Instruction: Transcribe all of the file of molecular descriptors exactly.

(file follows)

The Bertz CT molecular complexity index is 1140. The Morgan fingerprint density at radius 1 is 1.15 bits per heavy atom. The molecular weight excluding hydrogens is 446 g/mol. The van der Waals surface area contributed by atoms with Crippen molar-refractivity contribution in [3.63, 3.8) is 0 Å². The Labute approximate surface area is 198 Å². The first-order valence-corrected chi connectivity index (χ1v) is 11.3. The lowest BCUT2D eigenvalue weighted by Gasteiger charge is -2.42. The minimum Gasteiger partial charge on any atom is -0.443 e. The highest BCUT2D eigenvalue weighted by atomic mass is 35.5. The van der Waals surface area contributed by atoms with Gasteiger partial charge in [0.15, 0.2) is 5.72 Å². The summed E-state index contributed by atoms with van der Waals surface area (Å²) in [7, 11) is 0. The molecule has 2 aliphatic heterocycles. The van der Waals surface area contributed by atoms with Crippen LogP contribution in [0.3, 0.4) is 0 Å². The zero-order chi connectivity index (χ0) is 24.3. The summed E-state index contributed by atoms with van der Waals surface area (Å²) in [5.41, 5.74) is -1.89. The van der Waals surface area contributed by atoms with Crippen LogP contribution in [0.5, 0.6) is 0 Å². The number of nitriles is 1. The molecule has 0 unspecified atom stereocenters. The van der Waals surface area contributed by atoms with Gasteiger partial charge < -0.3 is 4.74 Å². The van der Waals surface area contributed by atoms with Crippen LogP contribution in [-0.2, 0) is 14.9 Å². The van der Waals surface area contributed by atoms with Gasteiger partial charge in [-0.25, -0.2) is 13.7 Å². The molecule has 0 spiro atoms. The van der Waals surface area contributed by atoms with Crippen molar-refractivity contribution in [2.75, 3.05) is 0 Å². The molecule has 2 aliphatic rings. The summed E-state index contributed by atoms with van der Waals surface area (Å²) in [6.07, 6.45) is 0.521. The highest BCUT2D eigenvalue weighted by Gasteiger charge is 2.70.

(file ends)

The Bertz CT molecular complexity index is 1140. The Morgan fingerprint density at radius 1 is 1.15 bits per heavy atom. The molecular weight excluding hydrogens is 446 g/mol. The van der Waals surface area contributed by atoms with Crippen molar-refractivity contribution in [3.63, 3.8) is 0 Å². The Labute approximate surface area is 198 Å². The first-order valence-corrected chi connectivity index (χ1v) is 11.3. The lowest BCUT2D eigenvalue weighted by Gasteiger charge is -2.42. The minimum Gasteiger partial charge on any atom is -0.443 e. The highest BCUT2D eigenvalue weighted by atomic mass is 35.5. The van der Waals surface area contributed by atoms with Gasteiger partial charge in [0.15, 0.2) is 5.72 Å². The summed E-state index contributed by atoms with van der Waals surface area (Å²) in [7, 11) is 0. The molecule has 2 aliphatic heterocycles. The van der Waals surface area contributed by atoms with Crippen LogP contribution in [0.3, 0.4) is 0 Å². The zero-order chi connectivity index (χ0) is 24.3. The summed E-state index contributed by atoms with van der Waals surface area (Å²) in [5.41, 5.74) is -1.89. The van der Waals surface area contributed by atoms with Crippen LogP contribution in [0.5, 0.6) is 0 Å². The number of nitriles is 1. The molecule has 0 unspecified atom stereocenters. The van der Waals surface area contributed by atoms with Gasteiger partial charge < -0.3 is 4.74 Å². The van der Waals surface area contributed by atoms with Crippen LogP contribution in [-0.2, 0) is 14.9 Å². The van der Waals surface area contributed by atoms with Gasteiger partial charge in [-0.25, -0.2) is 13.7 Å². The molecule has 0 spiro atoms. The van der Waals surface area contributed by atoms with Crippen molar-refractivity contribution in [2.75, 3.05) is 0 Å². The molecule has 2 aliphatic rings. The summed E-state index contributed by atoms with van der Waals surface area (Å²) in [6.07, 6.45) is 0.521. The highest BCUT2D eigenvalue weighted by Gasteiger charge is 2.70.